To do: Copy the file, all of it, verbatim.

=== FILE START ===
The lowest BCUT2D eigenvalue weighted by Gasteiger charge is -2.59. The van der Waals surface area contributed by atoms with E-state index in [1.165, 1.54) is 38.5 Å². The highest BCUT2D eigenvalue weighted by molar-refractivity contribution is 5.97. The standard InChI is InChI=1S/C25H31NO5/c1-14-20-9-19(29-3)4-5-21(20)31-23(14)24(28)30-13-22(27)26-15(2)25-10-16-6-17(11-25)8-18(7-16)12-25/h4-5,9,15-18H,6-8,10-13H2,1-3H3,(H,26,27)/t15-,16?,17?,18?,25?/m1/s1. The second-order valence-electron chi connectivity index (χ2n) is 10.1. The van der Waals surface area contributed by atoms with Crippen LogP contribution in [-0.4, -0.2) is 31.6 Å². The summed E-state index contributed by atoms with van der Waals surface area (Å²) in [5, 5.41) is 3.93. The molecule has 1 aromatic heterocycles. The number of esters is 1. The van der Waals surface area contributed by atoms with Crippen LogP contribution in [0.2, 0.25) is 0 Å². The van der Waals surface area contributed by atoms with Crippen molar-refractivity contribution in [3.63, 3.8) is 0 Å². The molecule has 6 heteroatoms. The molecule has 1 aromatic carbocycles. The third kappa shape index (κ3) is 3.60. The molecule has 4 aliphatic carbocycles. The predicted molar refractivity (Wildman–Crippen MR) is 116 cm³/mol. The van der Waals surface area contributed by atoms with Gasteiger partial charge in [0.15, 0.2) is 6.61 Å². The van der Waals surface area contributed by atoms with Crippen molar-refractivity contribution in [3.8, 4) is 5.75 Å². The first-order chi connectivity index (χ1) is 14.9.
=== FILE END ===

The lowest BCUT2D eigenvalue weighted by Gasteiger charge is -2.59. The van der Waals surface area contributed by atoms with E-state index in [1.165, 1.54) is 38.5 Å². The highest BCUT2D eigenvalue weighted by molar-refractivity contribution is 5.97. The standard InChI is InChI=1S/C25H31NO5/c1-14-20-9-19(29-3)4-5-21(20)31-23(14)24(28)30-13-22(27)26-15(2)25-10-16-6-17(11-25)8-18(7-16)12-25/h4-5,9,15-18H,6-8,10-13H2,1-3H3,(H,26,27)/t15-,16?,17?,18?,25?/m1/s1. The second-order valence-electron chi connectivity index (χ2n) is 10.1. The van der Waals surface area contributed by atoms with Crippen LogP contribution in [-0.4, -0.2) is 31.6 Å². The summed E-state index contributed by atoms with van der Waals surface area (Å²) in [5, 5.41) is 3.93. The molecule has 1 aromatic heterocycles. The number of esters is 1. The van der Waals surface area contributed by atoms with Crippen LogP contribution in [0.2, 0.25) is 0 Å². The van der Waals surface area contributed by atoms with Crippen molar-refractivity contribution in [3.63, 3.8) is 0 Å². The molecule has 6 heteroatoms. The molecule has 1 aromatic carbocycles. The third kappa shape index (κ3) is 3.60. The molecule has 4 aliphatic carbocycles. The predicted molar refractivity (Wildman–Crippen MR) is 116 cm³/mol. The van der Waals surface area contributed by atoms with Gasteiger partial charge in [0.15, 0.2) is 6.61 Å². The van der Waals surface area contributed by atoms with Crippen molar-refractivity contribution in [3.8, 4) is 5.75 Å². The first-order chi connectivity index (χ1) is 14.9.